Toronto – for sports, arts, food or the sheer hell of it

Toronto will be hosting the Invictus Games in September, which is expected to draw 550 competitors from 17 nations.

Founded by Britain’s Prince Harry in 2014, these extraordinary games are limited to active duty and veteran service members from participating allied nations, among them Team USA.

For sports enthusiasts, there can’t be a better time to visit Toronto. The sports venues are stunning, tickets at this point are still in plentiful supply and prices are low — with some key events such as cycling and wheelchair tennis being entirely free of charge. 

Tempted? You should be. But it’s not just sport that should be luring you north of the border. Because Toronto, as I discovered on a recent revisit, is a city on the move, fast-paced but not frenetic, orderly but not homogeneous. It has great art, great music, an influential film festival taking place Sept. 8 through 18 and that most vital ingredient for any city — a civic sense of humor. Urban redevelopment projects continue apace and cultural festivals abound. Peter Ustinov’s famous moniker for Toronto, “New York run by the Swiss,” may not tell the whole story, but it tells a lot of it.

In the hospitality stakes, too, Toronto is no slouch.  An exciting new hotel, the Broadway, an 1891 landmark building in the city’s East End, launched in June. Another, the Bisha, a 44-story “private-label” hotel with residences in the Entertainment District, is slated for a late summer opening. The city’s bar and restaurant scene is blossoming.  

Toronto had never been much of a “fine dining” city, which, now that fine dining is dying a near-universal death, has been all to the good. Casual is cool — and it reigns. When David Chang opened Momofuku Toronto five years ago, a gastrodome now made up of four restaurants and bars in a three-story glass cube — Noodle Bar, Daishō, Shōtō and Nikai — he was endorsing the city’s already vibrant food and dining scene. What’s happened since then is that rents have stayed relatively low, so with no shortage of talent, most of its homegrown, startups have rocketed. 

The food scene is huge, so where do you start? A great way would be book a walking tour with Foodies on Foot, a company founded by a local, Steve Hellman, in 2008. A tour might take in one of the budget Bahn Mi Boys outlets for amazing Vietnamese subs and visits to The Burger’s Priest (whose founder was studying for the priesthood when he discovered that burgers were his real calling) and Fancy Franks, for gourmet hotdogs. Also on the itinerary might be the spicy fish tacos at The One that Got Away. Or the sausages and craft beers at WVRST, which GM Bram Zimmerman tells me, with a smile, is “a German beer hall run by Italians and Jews,” where “there’s stroller gridlock every weekend.”

Among this year’s most exciting newbies are Jonathan Poon’s hipster pizza joint, Superpoint, and Brandon Olsen’s La Banane, both in Ossington, in the city’s West End. At La Banane, Olsen — a French Laundry alum — does everything from a fabulous pâté en croute with mustard violette to the wonderful “Ziggy Stardust Disco Egg” dessert, a coffee-bean-studded chocolate egg with chili, filled with Peruvian chocolate truffles. Both restaurants are terrific. And I’m glad I got to look into a couple of Rob Gentile’s Buca restaurants (in food-focused King West and conservative Yorkville) and Patrick Kriss and Amanda Bradley’s Queen Street West restaurant, Alo, for its high-end tasting menu from a kitchen team with culinary pedigrees longer than both my arms.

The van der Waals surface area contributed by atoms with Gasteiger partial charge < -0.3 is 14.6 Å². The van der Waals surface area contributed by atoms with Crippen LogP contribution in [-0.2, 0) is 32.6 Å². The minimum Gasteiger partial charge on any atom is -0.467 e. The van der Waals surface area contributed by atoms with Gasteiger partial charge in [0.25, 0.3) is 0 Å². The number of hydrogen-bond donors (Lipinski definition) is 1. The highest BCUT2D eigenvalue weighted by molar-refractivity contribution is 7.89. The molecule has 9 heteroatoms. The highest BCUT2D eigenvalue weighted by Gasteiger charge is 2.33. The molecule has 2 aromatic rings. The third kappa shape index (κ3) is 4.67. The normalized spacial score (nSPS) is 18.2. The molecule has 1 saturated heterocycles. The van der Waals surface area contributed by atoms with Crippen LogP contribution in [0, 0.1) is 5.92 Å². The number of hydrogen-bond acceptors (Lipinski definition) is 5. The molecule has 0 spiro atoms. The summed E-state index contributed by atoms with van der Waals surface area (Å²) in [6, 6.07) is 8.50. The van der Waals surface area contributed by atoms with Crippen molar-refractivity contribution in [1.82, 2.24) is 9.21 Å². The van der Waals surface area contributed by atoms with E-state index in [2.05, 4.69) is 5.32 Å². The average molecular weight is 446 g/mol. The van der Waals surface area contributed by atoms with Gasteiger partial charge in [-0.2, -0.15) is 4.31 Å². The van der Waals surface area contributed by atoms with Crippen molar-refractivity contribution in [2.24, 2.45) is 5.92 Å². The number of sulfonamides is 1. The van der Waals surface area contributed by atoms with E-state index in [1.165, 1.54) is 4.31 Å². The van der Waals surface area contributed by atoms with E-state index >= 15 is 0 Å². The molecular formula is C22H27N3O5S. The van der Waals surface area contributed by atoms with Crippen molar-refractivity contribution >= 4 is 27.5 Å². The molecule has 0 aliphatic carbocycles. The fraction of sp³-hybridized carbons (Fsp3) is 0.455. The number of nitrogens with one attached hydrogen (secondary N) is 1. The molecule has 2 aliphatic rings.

BarChef, on vibrant Queen Street West, is also a must-try, with its immersive and multisensory cocktails. “When we opened BarChef nine years ago,” owner Frankie Solarik says, “there was no cocktail bar in the city, if you can believe.”  Now, BarChef’s “liquid in a plated form” cocktails have created a new genre, picking up Food & Wine’s prestigious Best Bar in the World award along the way.

Earlier this year, Solarik participated in “Taste of the Six,” a series of three dinners in partnership with Bosk, the highly regarded restaurant at Toronto’s Shangri-La hotel.  (The Six, or 6ix, as it is written, is a nickname for Toronto, coined by homegrown hip-hop star, Drake.) “Liquid” dishes included Ontario Strawberry Manipulation in Soil Carbonic Negroni and Cascumpec Bay Oyster with Dill Cream and Mezcal. Think elaborate, multilayer cocktails from BarChef fully integrated into cerebral dishes from Bosk’s talented chef de cuisine, Richard Singh, not a “pairing” but a single entity. The final “Taste of the 6ix” dinner takes place on Oct. 19 this year, a collaboration between Bosk and Momofuku Toronto’s Jed Smith, and it promises to be quite an evening. Tickets, at the time of going to press, were still available.

Bosk, of course, is a great restaurant in its own right, offering a cuisine that Singh describes as “always local, sustainable, simple and elegant.” This could in fact be a metaphor for Shangri-La, Toronto itself, which IMHO just happens to be the city’s loveliest hotel, perfectly placed at the junction of University and Adelaide. The bellhop remembers your name, greeting you as a special friend each time you return to the hotel and guest rooms are the last word in comfort and unflashy, understated luxury. I’ve also rather fallen for the hotel’s state-of the-art beehive, designed by Toronto jewelers Birks and situated in the hotel’s beautiful yellow rose garden. For the Games, for the Taste, for the bees, for the bellhop’s smile or just for the hell of it, this is a great address in the Ontarian capital. 

For Invictus Games ticket information, visit invictusgames2017.com

For Foodies on Foot, visit foodiesonfoot.ca.

For hotel reservations, visit shangri-la.com.

For “Taste of the 6ix” reservations, call 647-788-8846.

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